Glaxo's Open Office Plans Make 'Mine' A Thing of the Past
Open Office Plans Make 'Mine' A Thing of the Past [the News & Observer, Raleigh,
From News & Observer (Raleigh, NC) (March 13, 2011)
March 13--Shelby Bryant admits that she was not thrilled when she found out she would be one of the guinea pigs testing GlaxoSmithKline’s new open office environment.
An administrative assistant in Research Triangle Park, Bryant, 39, went from having a desk outside her boss’s office to having no assigned desk or phone.
Instead of personalizing her work space with family photos and funny cartoons, she was expected at the end of each day to leave her work area the same way she found it: pristine.
"It was a big adjustment," said Bryant, who has worked for the drug maker for 18 years. "There were a lot of distractions, and it was hard to stay focused."
But the new setup also had its advantages. The lack of offices increased collaboration among colleagues, which cut down the time it took to make decisions.
E-mail traffic was reduced, as was the time she spent on the phone.
GSK, which already has open work spaces in London and recently announced plans to build a similar environment in Philadelphia, is at the forefront of a movement that has enormous consequences for employers, workers and the real estate industry.
"What you’ve seen over the course of four decades now has been a transformation in the way the office is approached," said Matt Dorsey, sales representative for furniture maker Herman Miller in the Triad and the Triangle.
Office and cubicle sizes have been shrinking and are being replaced by fewer walls and collaborative spaces that many employees can share.
The economic downturn has accelerated this trend, as real estate is typically the second-largest expense for a company behind payroll.
"There’s pressure to reduce cost," Dorsey said. "But in addition there’s pressure to improve productivity."
Moving to an open office environment doesn’t make sense for all companies, and making the shift requires a great deal of forethought.
GSK has been studying the way its employees worked for the past decade. The company discovered that the offices in its buildings were underutilized and had become relics of a hierarchical work environment that was stifling innovation.
GSK, which employs 4,000 people in RTP, is converting two buildings to open-office floor plans that will allow the company to accommodate nearly twice the number of employees in the same square footage.
The overhaul is enabling the company to vacate 10 other buildings it occupies in the Triangle, saving millions in annual operating costs.
Open office environments are widespread in Europe, but are relatively rare in the Triangle.
"It’s been slower to take hold here in this market just because it hasn’t really been a progressive design market," said Dan Thomson, a broker with Cassidy Turley who previously worked for Raleigh office-furniture supplier Edge Office. "But you’ll see some of the larger and more, I guess, creative companies looking to different ways to do it."
Many companies view open-office environments as a tool for recruiting younger workers who may chafe in an office where employees have few opportunities to interact.
"You want that young talent that’s currently in the marketplace or entering college," Dorsey said.
Raleigh-based Red Hat, which is looking for a Wake County site on which to build its new 400,000-square-foot headquarters, is among the Triangle companies that have thought the most about how to create an efficient work environment.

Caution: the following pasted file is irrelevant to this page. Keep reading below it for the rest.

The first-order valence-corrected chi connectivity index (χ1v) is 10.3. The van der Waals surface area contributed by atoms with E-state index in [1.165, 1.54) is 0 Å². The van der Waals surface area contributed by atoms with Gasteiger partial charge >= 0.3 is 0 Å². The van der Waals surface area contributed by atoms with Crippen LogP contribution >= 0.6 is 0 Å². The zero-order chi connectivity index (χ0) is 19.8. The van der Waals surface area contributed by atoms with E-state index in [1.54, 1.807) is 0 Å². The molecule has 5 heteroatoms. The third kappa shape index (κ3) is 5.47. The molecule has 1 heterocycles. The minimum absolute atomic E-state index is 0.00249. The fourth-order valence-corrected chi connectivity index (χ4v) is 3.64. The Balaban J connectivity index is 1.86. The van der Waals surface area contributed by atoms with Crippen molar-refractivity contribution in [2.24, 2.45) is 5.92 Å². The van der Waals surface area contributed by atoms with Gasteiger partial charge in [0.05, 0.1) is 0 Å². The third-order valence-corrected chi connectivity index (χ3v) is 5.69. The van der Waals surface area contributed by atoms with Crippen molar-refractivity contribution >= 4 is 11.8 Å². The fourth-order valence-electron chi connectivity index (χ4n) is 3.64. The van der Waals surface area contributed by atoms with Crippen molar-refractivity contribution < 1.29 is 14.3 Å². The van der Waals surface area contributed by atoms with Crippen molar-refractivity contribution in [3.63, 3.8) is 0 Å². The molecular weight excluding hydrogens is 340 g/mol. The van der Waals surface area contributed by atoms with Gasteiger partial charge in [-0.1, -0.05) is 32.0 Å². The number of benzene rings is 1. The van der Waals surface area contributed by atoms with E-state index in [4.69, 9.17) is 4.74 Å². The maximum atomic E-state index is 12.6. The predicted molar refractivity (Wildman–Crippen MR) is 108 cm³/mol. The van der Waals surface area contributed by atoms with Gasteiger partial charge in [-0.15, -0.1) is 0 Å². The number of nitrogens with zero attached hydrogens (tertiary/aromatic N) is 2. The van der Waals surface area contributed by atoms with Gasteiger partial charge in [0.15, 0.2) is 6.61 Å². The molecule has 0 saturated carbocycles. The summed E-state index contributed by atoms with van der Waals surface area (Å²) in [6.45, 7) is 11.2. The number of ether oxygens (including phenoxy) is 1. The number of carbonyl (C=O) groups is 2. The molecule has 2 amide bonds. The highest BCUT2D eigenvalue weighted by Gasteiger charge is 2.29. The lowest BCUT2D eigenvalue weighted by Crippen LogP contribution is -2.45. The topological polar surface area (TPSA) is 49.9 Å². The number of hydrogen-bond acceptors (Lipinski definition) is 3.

For years, the software company has had a workplace strategy program that asked employees to fill out online surveys and attend workshops and focus groups where they discussed their work style.
Before deciding to build a new headquarters, Red Hat interviewed its employees to figure out just how much space they would need. Departments such as human resources and legal need more privacy, while the company’s engineers and salespeople tended to be more collaborative.
"When you add all that up, that is the total amount that we will need for our headquarters building," said Craig Youst, Red Hat’s senior director of global real estate and facilities.
Although the majority of Red Hat’s employees work in open office environments, the company has not adopted the no-assigned-seating approach that GSK is implementing.
About 1,500 of GSK’s employees in RTP will move into its new open-space floor plans. For the past 10 months, the company has been testing out furniture and layouts in a section of a Durham building that it will eventually vacate.
To reach the open office laboratory, visitors must pass through a deserted landscape of dreary, high-walled cubicles that serves as a reminder of what GSK is leaving behind.
Bryant, the administrative assistant, is among about 40 people in the company’s Worldwide Real Estate and Facilities division who have already made the switch.
The larger move will ultimately include an extensive education campaign to prepare employees for their new surroundings.
Employees will work in neighborhoods, each of which includes meeting rooms and quiet areas. They’ll attend etiquette workshops, and each neighborhood will adopt a set of policies to deal with hypothetical situations that may come up.
The groups that are moving to the new layout are those whose managers embraced the change. Bryant now sits at a desk directly across from her boss, David Bishop, GSK’s director of site operations in RTP.
Bishop said as the move gets closer, more and more departments are expressing interest in unchaining themselves from their desk.
"I don’t believe we will ever get to where everybody wants it," he said.
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Posted: March 2011
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